Unknown Speaker 15:23
Yeah, so I have been telling people for a little while now, not really seriously until recently, but just telling people, hey, do you know anybody sell them to looking to sell a mobile home park or apartment complex, like, I would be interested in looking at it. And I had one of those conversations with an agent who was coming on to our team about a year ago. And he was like, actually, my in laws have apart, but they've been having it for like 20 years, and they are really attached to it. And I don't know if they're going to part ways with it, but I know it would be healthy for them because they're getting older, and they don't really need to be dealing with it because they're self managing it. And I said, Look, man, if they ever seriously decide to sell it, like, let me know, I am your buyer. I had no idea where the money was gonna come from, I had no idea how I was going to structure the deal. But I just knew that like, based on what he had told me about it, that I was gonna make you work, I was gonna figure it out. So a couple of times throughout the last year, he's kind of talked about it. Hey, I think they're getting a little closer. And so a few weeks ago, probably eight weeks ago now, when I kind of made this shift. Not long after that, he actually sent me a text message and said, Hey, Logan, my in laws are really serious about selling the park, they want to go sit down and talk numbers with you. And I'm like, you let me know. Oh, and aware. And I'll be there. Nice. Nice. So
Brian Briscoe 16:37
So had that had that conversation go? I mean, was it? Was it a tough negotiation? It was a cordial, how'd you guys come
Unknown Speaker 16:44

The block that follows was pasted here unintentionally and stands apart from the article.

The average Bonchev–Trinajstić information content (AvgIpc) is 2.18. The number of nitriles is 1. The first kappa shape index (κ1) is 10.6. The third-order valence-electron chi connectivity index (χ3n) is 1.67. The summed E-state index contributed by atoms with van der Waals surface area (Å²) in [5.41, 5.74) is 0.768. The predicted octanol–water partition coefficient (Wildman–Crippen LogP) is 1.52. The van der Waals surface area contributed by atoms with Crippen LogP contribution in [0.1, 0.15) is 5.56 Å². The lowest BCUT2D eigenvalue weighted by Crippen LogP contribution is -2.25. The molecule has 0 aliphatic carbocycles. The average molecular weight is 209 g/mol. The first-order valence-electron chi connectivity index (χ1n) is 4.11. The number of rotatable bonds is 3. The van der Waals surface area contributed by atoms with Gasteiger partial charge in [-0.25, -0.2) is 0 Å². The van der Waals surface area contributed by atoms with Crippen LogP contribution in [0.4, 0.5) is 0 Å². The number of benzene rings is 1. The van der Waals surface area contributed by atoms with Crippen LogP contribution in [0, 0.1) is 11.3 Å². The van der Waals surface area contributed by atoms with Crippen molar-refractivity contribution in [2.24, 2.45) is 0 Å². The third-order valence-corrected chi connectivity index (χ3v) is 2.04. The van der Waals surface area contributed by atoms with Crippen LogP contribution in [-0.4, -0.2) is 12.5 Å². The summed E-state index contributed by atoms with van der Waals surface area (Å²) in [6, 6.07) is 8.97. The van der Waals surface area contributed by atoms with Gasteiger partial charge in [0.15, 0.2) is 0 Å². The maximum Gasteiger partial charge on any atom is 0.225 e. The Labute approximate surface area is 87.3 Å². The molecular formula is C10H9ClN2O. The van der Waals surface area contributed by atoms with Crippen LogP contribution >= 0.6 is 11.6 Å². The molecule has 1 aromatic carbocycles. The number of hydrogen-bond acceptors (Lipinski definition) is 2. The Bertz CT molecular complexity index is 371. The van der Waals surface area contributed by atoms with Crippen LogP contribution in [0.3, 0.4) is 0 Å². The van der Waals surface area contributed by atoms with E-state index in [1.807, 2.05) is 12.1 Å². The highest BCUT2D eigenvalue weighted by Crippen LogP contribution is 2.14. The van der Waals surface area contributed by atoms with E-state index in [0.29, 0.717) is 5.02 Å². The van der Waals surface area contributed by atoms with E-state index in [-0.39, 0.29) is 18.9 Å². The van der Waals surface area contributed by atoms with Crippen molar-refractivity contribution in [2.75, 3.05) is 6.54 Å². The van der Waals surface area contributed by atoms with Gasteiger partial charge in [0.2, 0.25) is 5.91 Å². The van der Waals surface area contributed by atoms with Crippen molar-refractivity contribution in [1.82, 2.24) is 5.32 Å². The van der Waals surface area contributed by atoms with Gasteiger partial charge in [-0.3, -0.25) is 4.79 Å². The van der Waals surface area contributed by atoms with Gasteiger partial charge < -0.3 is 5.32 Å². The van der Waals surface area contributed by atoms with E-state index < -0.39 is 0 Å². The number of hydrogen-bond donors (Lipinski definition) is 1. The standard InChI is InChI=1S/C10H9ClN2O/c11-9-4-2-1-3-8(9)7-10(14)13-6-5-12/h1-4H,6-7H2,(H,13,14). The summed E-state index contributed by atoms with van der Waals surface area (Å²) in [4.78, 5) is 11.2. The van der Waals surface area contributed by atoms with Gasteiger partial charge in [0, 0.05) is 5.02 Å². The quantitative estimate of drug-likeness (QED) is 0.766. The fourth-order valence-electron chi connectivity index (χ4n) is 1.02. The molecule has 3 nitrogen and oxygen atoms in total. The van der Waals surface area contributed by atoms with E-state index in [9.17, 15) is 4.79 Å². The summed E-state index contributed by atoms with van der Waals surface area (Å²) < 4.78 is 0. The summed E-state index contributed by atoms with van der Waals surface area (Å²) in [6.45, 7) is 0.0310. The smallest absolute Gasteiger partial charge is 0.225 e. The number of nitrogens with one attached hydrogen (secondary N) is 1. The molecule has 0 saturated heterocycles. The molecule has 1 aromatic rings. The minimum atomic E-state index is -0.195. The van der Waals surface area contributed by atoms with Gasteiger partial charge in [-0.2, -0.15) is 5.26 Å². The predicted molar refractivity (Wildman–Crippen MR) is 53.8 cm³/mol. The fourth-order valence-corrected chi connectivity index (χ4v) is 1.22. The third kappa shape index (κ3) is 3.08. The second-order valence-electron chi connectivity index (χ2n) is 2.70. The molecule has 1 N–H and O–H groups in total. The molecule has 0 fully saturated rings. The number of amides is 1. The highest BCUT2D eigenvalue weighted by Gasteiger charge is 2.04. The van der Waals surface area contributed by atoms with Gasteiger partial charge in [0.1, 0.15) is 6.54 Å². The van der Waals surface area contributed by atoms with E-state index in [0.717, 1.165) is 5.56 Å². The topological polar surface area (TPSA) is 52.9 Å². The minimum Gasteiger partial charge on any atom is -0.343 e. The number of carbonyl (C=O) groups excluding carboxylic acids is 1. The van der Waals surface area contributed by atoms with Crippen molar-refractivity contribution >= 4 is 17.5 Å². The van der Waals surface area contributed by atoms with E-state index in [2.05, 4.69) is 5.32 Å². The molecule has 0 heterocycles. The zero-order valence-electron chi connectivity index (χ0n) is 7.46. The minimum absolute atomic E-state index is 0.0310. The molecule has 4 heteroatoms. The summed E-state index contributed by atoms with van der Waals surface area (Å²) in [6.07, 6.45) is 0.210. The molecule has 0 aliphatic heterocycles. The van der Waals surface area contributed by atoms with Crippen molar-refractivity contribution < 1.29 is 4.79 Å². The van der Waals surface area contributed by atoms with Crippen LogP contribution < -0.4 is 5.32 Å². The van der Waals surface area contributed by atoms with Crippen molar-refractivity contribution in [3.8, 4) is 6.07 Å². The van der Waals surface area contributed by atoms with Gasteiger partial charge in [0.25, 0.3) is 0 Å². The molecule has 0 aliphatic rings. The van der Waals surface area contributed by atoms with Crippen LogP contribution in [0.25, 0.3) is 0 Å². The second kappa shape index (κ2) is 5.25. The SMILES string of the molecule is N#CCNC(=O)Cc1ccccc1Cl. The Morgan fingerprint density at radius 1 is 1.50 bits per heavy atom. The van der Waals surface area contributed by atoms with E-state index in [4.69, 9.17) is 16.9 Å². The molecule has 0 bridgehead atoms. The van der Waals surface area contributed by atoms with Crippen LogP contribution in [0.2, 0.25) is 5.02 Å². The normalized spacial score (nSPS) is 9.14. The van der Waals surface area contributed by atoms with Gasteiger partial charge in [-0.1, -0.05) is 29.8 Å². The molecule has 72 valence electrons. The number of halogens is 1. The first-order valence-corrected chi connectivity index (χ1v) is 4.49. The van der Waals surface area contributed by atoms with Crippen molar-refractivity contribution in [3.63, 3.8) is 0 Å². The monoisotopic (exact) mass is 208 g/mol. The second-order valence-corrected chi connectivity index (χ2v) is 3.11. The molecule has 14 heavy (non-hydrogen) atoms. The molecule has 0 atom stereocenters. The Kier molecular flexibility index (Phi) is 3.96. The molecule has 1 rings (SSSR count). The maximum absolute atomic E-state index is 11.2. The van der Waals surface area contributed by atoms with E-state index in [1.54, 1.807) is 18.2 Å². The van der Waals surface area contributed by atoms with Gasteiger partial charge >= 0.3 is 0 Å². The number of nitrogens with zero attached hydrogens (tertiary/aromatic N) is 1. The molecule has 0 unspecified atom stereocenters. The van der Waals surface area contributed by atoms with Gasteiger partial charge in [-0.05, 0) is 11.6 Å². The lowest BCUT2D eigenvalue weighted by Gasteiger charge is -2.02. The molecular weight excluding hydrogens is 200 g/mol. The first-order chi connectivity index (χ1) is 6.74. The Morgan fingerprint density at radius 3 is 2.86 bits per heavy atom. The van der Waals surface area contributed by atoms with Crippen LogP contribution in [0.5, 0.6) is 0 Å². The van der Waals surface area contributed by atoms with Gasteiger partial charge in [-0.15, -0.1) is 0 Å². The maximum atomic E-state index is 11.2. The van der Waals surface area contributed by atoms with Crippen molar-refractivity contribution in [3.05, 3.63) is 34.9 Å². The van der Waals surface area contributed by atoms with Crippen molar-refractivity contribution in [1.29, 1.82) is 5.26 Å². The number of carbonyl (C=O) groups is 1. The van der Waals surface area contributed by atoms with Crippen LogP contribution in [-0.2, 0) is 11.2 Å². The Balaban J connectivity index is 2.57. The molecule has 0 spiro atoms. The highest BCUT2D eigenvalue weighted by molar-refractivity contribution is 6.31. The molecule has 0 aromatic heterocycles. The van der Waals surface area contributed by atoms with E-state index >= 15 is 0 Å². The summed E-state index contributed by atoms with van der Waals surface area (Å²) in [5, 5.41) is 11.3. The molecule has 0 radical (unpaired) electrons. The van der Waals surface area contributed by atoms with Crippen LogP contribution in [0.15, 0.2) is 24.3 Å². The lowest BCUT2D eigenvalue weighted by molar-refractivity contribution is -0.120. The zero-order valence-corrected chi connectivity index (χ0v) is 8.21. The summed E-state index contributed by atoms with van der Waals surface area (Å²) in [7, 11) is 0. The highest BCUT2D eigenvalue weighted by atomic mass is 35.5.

up on a price to, they kind of made up a price and just kind of pull the number out the air that they wanted for the park, which was 1.3 million. And I was very soft. In the beginning, I was just there to build rapport in that first meeting, getting them to trust me. And so I just asked a lot of questions. And they were very forthcoming with information. So I just asked a lot of questions to get all the information. And I said, hey, look, guys, I don't know if I can or can't pay you 1.3 million, but I'm gonna go back, and I'm gonna research these numbers, I'm gonna look over this stuff you guys have provided me and do some diligence on it. And then I'm gonna come back and and let you know. And by the end of the conversation, they were so comfortable with me that they basically said, hey, look, we want to, you know, we're still uncertain about it. But if we do sell, like, we would love to do business with you. So that took a little bit of the pressure off of I know, the environment right now is kind of aggressive on the buy side. So that was a little bit of grace there that I had some time to go crunch these numbers, and I'd have to give them a number right away. And I've kind of told them what the what the cap rates, the going cap rates for sales were in our area, because I've helped a couple of my friends by parks here recently off the MLS. So I kind of knew the prevailing cap rates for my area. And so I kind of let them know, like, Hey, this is what the cap rates are. And so that we had a secondary meeting where we followed up and had the negotiation, and I just kind of showed them like, Hey, guys, at 1.3, there's no way it's going to appraise for this, this is about the appraisal value that it's going to be is that 1.2, they looked at the numbers, and they were very reasonable, they said Logan, we want a fair price for it. And the upside of the park is that the lot rents are about $30 a month per lot below more. So I can buy it at a fair cap rate, because I have immediate upside that I can capitalise on and create that value. You know, basically right out the gate. So